Uncovering buried secrets of an endangered beetle
NRT student Alison Ludwig describes the subject of her master’s research as simultaneously “interesting,” “creepy” and “charismatic.”
She is studying the American burying beetle, a nocturnal insect that survives on dead animals, works hard to build a home for its family and shares child care with its mate until its offspring can fend for themselves. Nurturing insect behaviors like the latter are normally found only in bees, wasps, termites and ants, but the American burying beetle is rare in more ways than one.
The federal government has listed the species as endangered since 1989. Although the beetle used to inhabit the eastern half of the United States, it now lives mainly in Nebraska, Oklahoma and isolated pockets of land, such as a remote island in the Atlantic.
“I think a lot of people don’t even know they are here,” Ludwig says. “The beetles aren’t found outside North America, so Nebraska has one of the biggest remaining populations in the world.”
Ludwig had never heard of the beetle until she searched for master’s programs related to fire ecology and discovered professor Dirac Twidwell was seeking a student to examine the effects of prescribed burns and other environmental factors on the insect.
“The fire aspect of this research is what got me to sign on,” Ludwig says, “but as I read more about the beetle, I thought, ‘This is a really cool insect.’ It has a complicated life cycle most insects don’t have.”
The beetle meets its mate at the carcass of a small animal like a bird or mouse. The two join forces to fight other insects and take control of the carcass. At 30 to 35 millimeters long, the beetle is what Ludwig calls a “gladiator,” capable of overpowering most insect competitors.
After laying claim to a carcass, the conquering pair digs 3 to 20 centimeters into the ground and buries the dead animal. They use their mandibles to shave off its fur or feathers and then roll it into a ball and secrete substances all over it as a preservative. The female constructs a smaller chamber above the brood chamber and lays 10 to 30 eggs in it. The larvae hatch in a few days, and both beetles stick around to feed them.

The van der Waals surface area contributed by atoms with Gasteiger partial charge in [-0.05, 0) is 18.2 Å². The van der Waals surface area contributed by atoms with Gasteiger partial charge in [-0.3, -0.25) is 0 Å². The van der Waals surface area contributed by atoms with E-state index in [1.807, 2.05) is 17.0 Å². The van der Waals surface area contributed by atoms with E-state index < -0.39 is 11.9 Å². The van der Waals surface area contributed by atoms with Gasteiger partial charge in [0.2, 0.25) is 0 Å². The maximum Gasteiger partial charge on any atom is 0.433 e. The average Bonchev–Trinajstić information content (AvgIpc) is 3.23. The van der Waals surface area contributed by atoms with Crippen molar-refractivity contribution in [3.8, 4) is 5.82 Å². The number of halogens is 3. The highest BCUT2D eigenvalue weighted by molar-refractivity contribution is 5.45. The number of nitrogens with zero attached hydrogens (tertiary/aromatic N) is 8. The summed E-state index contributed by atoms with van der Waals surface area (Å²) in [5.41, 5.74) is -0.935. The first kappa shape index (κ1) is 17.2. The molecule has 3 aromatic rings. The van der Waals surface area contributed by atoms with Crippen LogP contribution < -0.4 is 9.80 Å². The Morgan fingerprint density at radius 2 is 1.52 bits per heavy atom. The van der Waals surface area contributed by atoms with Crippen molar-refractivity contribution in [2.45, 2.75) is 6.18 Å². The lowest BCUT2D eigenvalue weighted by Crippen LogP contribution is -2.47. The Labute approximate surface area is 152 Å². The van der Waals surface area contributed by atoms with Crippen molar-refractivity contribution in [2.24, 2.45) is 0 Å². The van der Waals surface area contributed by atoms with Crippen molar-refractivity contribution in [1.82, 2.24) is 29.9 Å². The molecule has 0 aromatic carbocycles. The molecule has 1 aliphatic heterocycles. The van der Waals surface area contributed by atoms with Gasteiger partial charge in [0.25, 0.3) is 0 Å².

“They’re kind of like birds how they feed their babies,” Ludwig says. “They will predigest the carrion and give it to their babies.”
These caregiving behaviors have endeared her to the beetle, transcending the beetle’s penchant for barbering and embalming other animals.
“To me, it’s really charismatic,” she says. “I know for some people it might not be charismatic because of the whole dead stuff and whatnot, but I think they’re pretty neat.”
She is now helping the Nebraska Game and Parks Commission survey the beetles in the Loess Canyons south of North Platte. For five consecutive evenings in August, they place carrion in buckets in the ground, check the buckets the next morning for the beetles, count and tag any American burying beetles found and release them.
“Since fires are commonly prescribed in the area, the land managers and Nebraska Game and Parks Commission would like to find out whether the fires are helping, hurting or not affecting the beetles,” she says.
Her research interest is broader, looking at how the spread of red cedars and other land uses may also affect the beetles.
After she earns her master’s degree in agronomy and horticulture, she says she would like to continue in ecology, primarily working with wildfires and prescribed burns and not necessarily insects.
She still has mixed feelings about working with beetles. “The feeling of the legs squirming against your fingers still kind of creeps me out a bit,” she says. “Part of me is like ‘ew-ww,’ and the other part is like, ‘This is cool.’”
Her feelings about working with other insects are not mixed: “I definitely don’t like anything to do with spiders,” she says.
So, if Nebraska adds a spider to the endangered species list, can we give her a call?
She shakes her head. “I probably couldn’t be of much help.”
— Ronica Stromberg, National Research Traineeship Program Coordinator